Needless to say, it is easier to apply this doctrine to others than to oneself.
I read the transcripts of Mr. Trump’s replies to questions about his remarks about the judge in California, and suffice it to say that logical argument did not play a very large role in them. Indeed, for a person who had at least a minimal attachment to argumentative procedure and scruple, his words had something approaching a nightmare quality: There was insult, bluster, irrelevance, and unsupported assertion in them, but nothing that could remotely be construed as evidence. To read Mr. Trump’s replies was like having your mind put through a food mixer.
But the other side of what I suppose I must call the Great Divide is hardly any better. By social class and education I live in a world in which it is simply assumed, a priori, that Mr. Trump is mentally at the level of one of those cats in physiological laboratories with electrodes implanted in its amygdala that, when stimulated, cause the cat to become enraged without there being anything to be enraged about. Therefore there is no need to argue against anything Mr. Trump says, because it contains no thought. His policies are not policies with a hinterland of thought or argument behind them, but the cries of ignorant rage of a very bad and unscrupulous man.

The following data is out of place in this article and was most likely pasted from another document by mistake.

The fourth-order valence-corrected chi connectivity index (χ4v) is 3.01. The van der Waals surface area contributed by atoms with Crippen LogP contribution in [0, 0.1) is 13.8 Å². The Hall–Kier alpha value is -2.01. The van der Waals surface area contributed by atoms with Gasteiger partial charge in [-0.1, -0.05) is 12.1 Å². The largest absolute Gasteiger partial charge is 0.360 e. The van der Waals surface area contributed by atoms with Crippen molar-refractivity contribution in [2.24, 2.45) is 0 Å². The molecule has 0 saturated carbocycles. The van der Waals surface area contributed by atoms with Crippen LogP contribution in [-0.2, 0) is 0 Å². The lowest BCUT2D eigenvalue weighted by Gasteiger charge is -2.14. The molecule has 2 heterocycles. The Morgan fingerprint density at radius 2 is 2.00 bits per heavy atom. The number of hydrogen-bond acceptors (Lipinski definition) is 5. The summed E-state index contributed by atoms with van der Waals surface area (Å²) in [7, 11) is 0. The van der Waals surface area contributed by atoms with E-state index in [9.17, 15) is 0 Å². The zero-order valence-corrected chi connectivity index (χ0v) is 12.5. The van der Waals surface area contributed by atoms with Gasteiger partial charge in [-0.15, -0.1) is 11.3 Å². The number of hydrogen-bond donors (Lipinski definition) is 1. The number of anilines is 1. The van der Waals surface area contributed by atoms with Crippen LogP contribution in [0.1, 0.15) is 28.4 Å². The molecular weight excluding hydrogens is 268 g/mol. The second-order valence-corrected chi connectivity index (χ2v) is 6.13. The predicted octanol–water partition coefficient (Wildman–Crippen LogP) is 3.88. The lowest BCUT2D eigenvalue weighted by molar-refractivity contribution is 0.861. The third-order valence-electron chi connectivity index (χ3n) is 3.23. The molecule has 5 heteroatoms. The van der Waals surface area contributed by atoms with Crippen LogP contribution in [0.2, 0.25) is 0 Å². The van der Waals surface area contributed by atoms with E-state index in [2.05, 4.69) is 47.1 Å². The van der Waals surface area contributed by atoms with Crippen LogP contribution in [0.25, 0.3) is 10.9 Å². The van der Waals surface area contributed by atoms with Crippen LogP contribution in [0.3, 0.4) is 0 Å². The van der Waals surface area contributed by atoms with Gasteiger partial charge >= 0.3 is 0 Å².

I was at a little meeting of academics the other day at the beginning of which everyone established his own virtue by decrying and even condemning him, in absentia I need hardly add. It was like attending a faith meeting. Somebody said that his policies did not deserve to be called any such thing, from which it followed that no arguments had to be produced against them. It was enough that they should be his.
I pointed out that, as only one example, his proposal to reduce tax on corporate profits to 15 percent from 35 percent was perfectly rational from an economic point of view, and was rational even if you disagreed with it. After all, 15 percent of a lot is more than 100 percent of nothing.
Many people nevertheless feel that, with the advent of Mr. Trump to the presidency, we have entered a new age of post-truthfulness and irrationality, but if this is such an age (and it is worth remembering that politics has never been entirely a disinterested inquiry after truth), Mr. Trump is a response to it rather than its originator. For what is political correctness other than an attempt to close down or preclude disinterested inquiry after truth on important selected subjects? When universities, of all places, lead in the efforts to stop young ears from hearing heresies against modern pieties, it is hardly surprising that a reaction should form; though we should ever keep in mind that even in a political theocracy such as many would like our societies to become, heresy is not necessarily truth.